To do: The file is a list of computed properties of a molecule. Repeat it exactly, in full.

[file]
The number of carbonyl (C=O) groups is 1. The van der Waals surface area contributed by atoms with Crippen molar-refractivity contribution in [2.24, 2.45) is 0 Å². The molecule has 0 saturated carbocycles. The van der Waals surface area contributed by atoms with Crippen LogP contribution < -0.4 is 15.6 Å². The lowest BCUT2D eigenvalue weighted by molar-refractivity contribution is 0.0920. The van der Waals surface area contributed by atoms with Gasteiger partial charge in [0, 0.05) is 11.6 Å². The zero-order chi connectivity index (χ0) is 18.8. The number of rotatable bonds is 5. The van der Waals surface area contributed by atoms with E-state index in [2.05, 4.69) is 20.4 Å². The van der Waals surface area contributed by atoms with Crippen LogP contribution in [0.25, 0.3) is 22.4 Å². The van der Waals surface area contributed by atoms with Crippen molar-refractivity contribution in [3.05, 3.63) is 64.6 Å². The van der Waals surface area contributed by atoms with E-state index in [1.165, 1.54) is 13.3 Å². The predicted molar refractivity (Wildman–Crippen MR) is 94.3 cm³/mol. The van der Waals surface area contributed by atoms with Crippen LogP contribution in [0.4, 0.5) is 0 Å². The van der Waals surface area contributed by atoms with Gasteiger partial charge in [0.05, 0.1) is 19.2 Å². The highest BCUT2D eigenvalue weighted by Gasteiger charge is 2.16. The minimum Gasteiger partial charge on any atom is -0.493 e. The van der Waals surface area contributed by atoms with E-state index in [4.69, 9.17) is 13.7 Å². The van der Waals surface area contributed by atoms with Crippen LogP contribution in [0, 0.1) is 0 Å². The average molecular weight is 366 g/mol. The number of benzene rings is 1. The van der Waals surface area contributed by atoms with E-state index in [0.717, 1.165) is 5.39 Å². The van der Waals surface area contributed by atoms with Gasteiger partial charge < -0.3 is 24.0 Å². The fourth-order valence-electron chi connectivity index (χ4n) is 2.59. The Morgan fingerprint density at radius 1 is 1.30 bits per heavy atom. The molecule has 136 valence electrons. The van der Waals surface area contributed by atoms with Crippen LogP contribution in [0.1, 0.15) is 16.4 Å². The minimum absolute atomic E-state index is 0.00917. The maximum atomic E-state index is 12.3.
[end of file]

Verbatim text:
The number of carbonyl (C=O) groups is 1. The van der Waals surface area contributed by atoms with Crippen molar-refractivity contribution in [2.24, 2.45) is 0 Å². The molecule has 0 saturated carbocycles. The van der Waals surface area contributed by atoms with Crippen LogP contribution < -0.4 is 15.6 Å². The lowest BCUT2D eigenvalue weighted by molar-refractivity contribution is 0.0920. The van der Waals surface area contributed by atoms with Gasteiger partial charge in [0, 0.05) is 11.6 Å². The zero-order chi connectivity index (χ0) is 18.8. The number of rotatable bonds is 5. The van der Waals surface area contributed by atoms with E-state index in [2.05, 4.69) is 20.4 Å². The van der Waals surface area contributed by atoms with Crippen LogP contribution in [0.25, 0.3) is 22.4 Å². The van der Waals surface area contributed by atoms with Crippen molar-refractivity contribution in [3.05, 3.63) is 64.6 Å². The van der Waals surface area contributed by atoms with E-state index in [1.165, 1.54) is 13.3 Å². The predicted molar refractivity (Wildman–Crippen MR) is 94.3 cm³/mol. The van der Waals surface area contributed by atoms with Crippen LogP contribution in [0.4, 0.5) is 0 Å². The van der Waals surface area contributed by atoms with Gasteiger partial charge in [0.05, 0.1) is 19.2 Å². The highest BCUT2D eigenvalue weighted by Gasteiger charge is 2.16. The minimum Gasteiger partial charge on any atom is -0.493 e. The van der Waals surface area contributed by atoms with E-state index in [4.69, 9.17) is 13.7 Å². The van der Waals surface area contributed by atoms with Crippen LogP contribution in [0, 0.1) is 0 Å². The average molecular weight is 366 g/mol. The number of benzene rings is 1. The van der Waals surface area contributed by atoms with E-state index in [0.717, 1.165) is 5.39 Å². The van der Waals surface area contributed by atoms with Gasteiger partial charge < -0.3 is 24.0 Å². The fourth-order valence-electron chi connectivity index (χ4n) is 2.59. The Morgan fingerprint density at radius 1 is 1.30 bits per heavy atom. The molecule has 136 valence electrons. The van der Waals surface area contributed by atoms with Crippen LogP contribution in [0.1, 0.15) is 16.4 Å². The minimum absolute atomic E-state index is 0.00917. The maximum atomic E-state index is 12.3.